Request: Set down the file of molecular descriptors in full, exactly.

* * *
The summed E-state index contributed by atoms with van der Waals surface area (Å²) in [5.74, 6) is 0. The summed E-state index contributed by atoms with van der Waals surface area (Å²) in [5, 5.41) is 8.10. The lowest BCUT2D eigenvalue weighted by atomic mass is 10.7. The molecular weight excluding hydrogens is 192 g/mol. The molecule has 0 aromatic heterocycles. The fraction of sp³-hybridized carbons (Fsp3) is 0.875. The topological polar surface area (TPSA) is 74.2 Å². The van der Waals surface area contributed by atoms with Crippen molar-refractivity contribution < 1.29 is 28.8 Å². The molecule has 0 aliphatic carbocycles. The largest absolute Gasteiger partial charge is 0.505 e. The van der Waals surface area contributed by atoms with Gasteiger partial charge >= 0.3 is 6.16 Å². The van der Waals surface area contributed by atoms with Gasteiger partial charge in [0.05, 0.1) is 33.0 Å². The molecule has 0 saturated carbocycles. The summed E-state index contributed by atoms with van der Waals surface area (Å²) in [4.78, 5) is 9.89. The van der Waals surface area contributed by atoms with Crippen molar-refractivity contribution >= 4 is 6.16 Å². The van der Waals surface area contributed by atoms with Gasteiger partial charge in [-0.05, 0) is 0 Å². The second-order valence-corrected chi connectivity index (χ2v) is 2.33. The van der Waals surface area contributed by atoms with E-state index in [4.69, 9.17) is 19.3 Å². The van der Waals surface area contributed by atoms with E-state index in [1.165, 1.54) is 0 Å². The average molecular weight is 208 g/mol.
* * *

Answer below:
The summed E-state index contributed by atoms with van der Waals surface area (Å²) in [5.74, 6) is 0. The summed E-state index contributed by atoms with van der Waals surface area (Å²) in [5, 5.41) is 8.10. The lowest BCUT2D eigenvalue weighted by atomic mass is 10.7. The molecular weight excluding hydrogens is 192 g/mol. The molecule has 0 aromatic heterocycles. The fraction of sp³-hybridized carbons (Fsp3) is 0.875. The topological polar surface area (TPSA) is 74.2 Å². The van der Waals surface area contributed by atoms with Crippen molar-refractivity contribution < 1.29 is 28.8 Å². The molecule has 0 aliphatic carbocycles. The largest absolute Gasteiger partial charge is 0.505 e. The van der Waals surface area contributed by atoms with Gasteiger partial charge >= 0.3 is 6.16 Å². The van der Waals surface area contributed by atoms with Gasteiger partial charge in [0.05, 0.1) is 33.0 Å². The molecule has 0 saturated carbocycles. The summed E-state index contributed by atoms with van der Waals surface area (Å²) in [4.78, 5) is 9.89. The van der Waals surface area contributed by atoms with Crippen molar-refractivity contribution >= 4 is 6.16 Å². The van der Waals surface area contributed by atoms with Gasteiger partial charge in [-0.05, 0) is 0 Å². The second-order valence-corrected chi connectivity index (χ2v) is 2.33. The van der Waals surface area contributed by atoms with E-state index in [4.69, 9.17) is 19.3 Å². The van der Waals surface area contributed by atoms with E-state index in [1.165, 1.54) is 0 Å². The average molecular weight is 208 g/mol.